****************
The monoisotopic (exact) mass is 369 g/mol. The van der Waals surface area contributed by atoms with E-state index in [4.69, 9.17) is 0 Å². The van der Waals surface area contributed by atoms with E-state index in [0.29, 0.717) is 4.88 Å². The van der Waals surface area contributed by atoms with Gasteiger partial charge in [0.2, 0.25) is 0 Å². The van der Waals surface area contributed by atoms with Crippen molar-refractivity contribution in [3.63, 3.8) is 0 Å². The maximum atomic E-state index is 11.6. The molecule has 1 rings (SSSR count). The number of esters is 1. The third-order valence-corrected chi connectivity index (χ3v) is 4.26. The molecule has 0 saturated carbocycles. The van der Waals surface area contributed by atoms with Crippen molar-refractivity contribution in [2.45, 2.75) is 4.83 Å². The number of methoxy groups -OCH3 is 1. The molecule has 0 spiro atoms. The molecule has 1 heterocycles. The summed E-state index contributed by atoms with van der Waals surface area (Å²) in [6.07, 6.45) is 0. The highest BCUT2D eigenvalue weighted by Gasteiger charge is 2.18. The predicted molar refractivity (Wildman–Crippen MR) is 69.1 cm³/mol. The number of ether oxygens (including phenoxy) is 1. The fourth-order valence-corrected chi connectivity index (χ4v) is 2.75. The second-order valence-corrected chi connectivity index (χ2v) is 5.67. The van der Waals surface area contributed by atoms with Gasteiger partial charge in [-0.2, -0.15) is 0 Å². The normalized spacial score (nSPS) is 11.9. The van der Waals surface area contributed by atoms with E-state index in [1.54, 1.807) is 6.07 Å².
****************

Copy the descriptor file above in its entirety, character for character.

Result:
The monoisotopic (exact) mass is 369 g/mol. The van der Waals surface area contributed by atoms with E-state index in [4.69, 9.17) is 0 Å². The van der Waals surface area contributed by atoms with E-state index in [0.29, 0.717) is 4.88 Å². The van der Waals surface area contributed by atoms with Gasteiger partial charge in [0.2, 0.25) is 0 Å². The van der Waals surface area contributed by atoms with Crippen molar-refractivity contribution in [3.63, 3.8) is 0 Å². The maximum atomic E-state index is 11.6. The molecule has 1 rings (SSSR count). The number of esters is 1. The third-order valence-corrected chi connectivity index (χ3v) is 4.26. The molecule has 0 saturated carbocycles. The van der Waals surface area contributed by atoms with Crippen molar-refractivity contribution in [2.45, 2.75) is 4.83 Å². The number of methoxy groups -OCH3 is 1. The molecule has 0 spiro atoms. The molecule has 1 heterocycles. The summed E-state index contributed by atoms with van der Waals surface area (Å²) in [6.07, 6.45) is 0. The highest BCUT2D eigenvalue weighted by Gasteiger charge is 2.18. The predicted molar refractivity (Wildman–Crippen MR) is 69.1 cm³/mol. The number of ether oxygens (including phenoxy) is 1. The fourth-order valence-corrected chi connectivity index (χ4v) is 2.75. The second-order valence-corrected chi connectivity index (χ2v) is 5.67. The van der Waals surface area contributed by atoms with Gasteiger partial charge in [-0.2, -0.15) is 0 Å². The normalized spacial score (nSPS) is 11.9. The van der Waals surface area contributed by atoms with E-state index in [1.54, 1.807) is 6.07 Å².